[FOUNTAIN]Drugs have come full circle

Home > Opinion > Editorials

print dictionary print

[FOUNTAIN]Drugs have come full circle

Drugs are one product of modernization. More precisely, the character of drugs has undergone change since the 19th century. Drugs before the 19th century were primarily used for medical purposes. After the modernization period, drugs were used to enter a world of illusions.

The popularity of opium in Britain where the industrial revolution began can be explained along these lines. On the East End, the heart of Britain's industrial complex, opium brought in from colonies, such as India, was widely distributed. At the time, a product that was a mixture of alcohol and opium, often called laudanum, became very popular, and poppy stems called "penny-sticks" were in wide use. The infant mortality rate surged, as drugs were used to help put babies to bed.

The case in Britain can be seen from drugs' economic side; the "spiritual" side can be explored by talking about drug use in France. Romanticism emerged in 18th century France as a reaction to rationalism and the enlightenment movement. Emotions rather than rational thinking held sway, and people adored anything foreign and exotic. Mysticism captured the people's mind and drugs were considered to be the medium through which inspiration and creativity could be obtained.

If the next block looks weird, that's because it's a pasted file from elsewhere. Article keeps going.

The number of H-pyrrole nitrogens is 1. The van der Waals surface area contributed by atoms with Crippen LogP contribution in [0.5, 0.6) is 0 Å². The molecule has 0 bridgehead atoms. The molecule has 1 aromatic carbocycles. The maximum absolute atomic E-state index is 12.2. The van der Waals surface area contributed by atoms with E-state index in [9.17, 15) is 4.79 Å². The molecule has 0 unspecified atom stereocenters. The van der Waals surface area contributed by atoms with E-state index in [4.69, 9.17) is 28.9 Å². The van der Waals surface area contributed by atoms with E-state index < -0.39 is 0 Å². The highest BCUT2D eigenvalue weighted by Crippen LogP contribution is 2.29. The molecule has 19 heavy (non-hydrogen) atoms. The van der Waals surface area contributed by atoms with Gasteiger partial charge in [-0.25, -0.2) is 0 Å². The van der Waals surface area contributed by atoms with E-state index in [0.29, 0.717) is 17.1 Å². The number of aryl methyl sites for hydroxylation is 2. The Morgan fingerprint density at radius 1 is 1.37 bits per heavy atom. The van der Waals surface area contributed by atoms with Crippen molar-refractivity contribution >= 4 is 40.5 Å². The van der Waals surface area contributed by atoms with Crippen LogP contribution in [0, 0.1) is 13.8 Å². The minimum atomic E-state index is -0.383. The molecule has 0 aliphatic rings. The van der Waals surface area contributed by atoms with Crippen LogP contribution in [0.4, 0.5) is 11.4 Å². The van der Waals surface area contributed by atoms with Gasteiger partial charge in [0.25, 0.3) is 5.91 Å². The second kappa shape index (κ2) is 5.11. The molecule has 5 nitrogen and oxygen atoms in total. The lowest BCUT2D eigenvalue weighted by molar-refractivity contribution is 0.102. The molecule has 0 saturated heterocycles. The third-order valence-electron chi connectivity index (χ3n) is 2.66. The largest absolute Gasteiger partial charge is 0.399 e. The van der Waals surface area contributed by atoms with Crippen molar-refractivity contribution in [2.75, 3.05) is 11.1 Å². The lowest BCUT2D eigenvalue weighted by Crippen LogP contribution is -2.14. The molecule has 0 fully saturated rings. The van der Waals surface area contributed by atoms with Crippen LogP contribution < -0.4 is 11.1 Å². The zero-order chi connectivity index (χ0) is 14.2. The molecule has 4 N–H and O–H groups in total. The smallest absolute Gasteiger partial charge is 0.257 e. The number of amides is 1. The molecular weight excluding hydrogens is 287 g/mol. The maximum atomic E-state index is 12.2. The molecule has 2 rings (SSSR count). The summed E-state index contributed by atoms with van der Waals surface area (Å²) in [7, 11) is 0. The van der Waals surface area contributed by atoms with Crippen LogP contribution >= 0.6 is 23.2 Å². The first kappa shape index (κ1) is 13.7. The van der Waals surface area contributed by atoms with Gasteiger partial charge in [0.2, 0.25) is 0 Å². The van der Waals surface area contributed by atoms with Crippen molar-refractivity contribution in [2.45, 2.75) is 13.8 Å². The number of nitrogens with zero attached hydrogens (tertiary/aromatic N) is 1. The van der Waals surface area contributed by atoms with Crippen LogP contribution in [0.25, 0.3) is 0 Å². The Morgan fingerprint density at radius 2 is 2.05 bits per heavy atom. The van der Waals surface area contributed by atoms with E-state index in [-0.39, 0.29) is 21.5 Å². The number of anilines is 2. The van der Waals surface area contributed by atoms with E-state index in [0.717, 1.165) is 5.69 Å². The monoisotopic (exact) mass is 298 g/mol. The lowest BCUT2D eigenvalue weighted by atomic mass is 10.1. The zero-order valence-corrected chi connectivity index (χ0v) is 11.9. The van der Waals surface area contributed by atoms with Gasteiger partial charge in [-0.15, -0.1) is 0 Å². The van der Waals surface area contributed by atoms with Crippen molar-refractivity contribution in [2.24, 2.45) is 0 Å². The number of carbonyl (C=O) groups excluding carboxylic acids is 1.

Hashish came to France when French soldiers returned from Napoleon's Egypt adventure. The famous Hashish Club, located on St. Louis Island in the middle of the Seine River, was the center for drug-addicted artists. One of them was Charles Baudelaire, a poet preaching symbolism.

Baudelaire took more drugs than advised. While he was floating around in his intoxicated state he declared that he was God and described his experience as being similar to living in an artificial paradise. In his eyes, the intoxicated state made the human being perfect and provided the perfect creativeness needed in the art world.

Nevertheless, at the age of 40, Baudelaire wrote a letter to a young poet who wanted to use drugs so that he could be more creative.

In the letter, he warned not to trust any substances that stimulate the body or mind. He said that those who depend on drugs will become nothing -- neither a businessman nor a literary man.

Sixty years later, in 1920, certain drugs were declared illegal in Germany and Britain, but 80 years after that a new breed of artists, entertainers of the modern age, have fallen victim to drugs under the same pretext that lured so many people into the abyss centuries ago.



The writer is a deputy culture news editor of the JoongAng Ilbo


by Oh Byung-sang

Log in to Twitter or Facebook account to connect
with the Korea JoongAng Daily
help-image Social comment?
s
lock icon

To write comments, please log in to one of the accounts.

Standards Board Policy (0/250자)

What’s Popular Now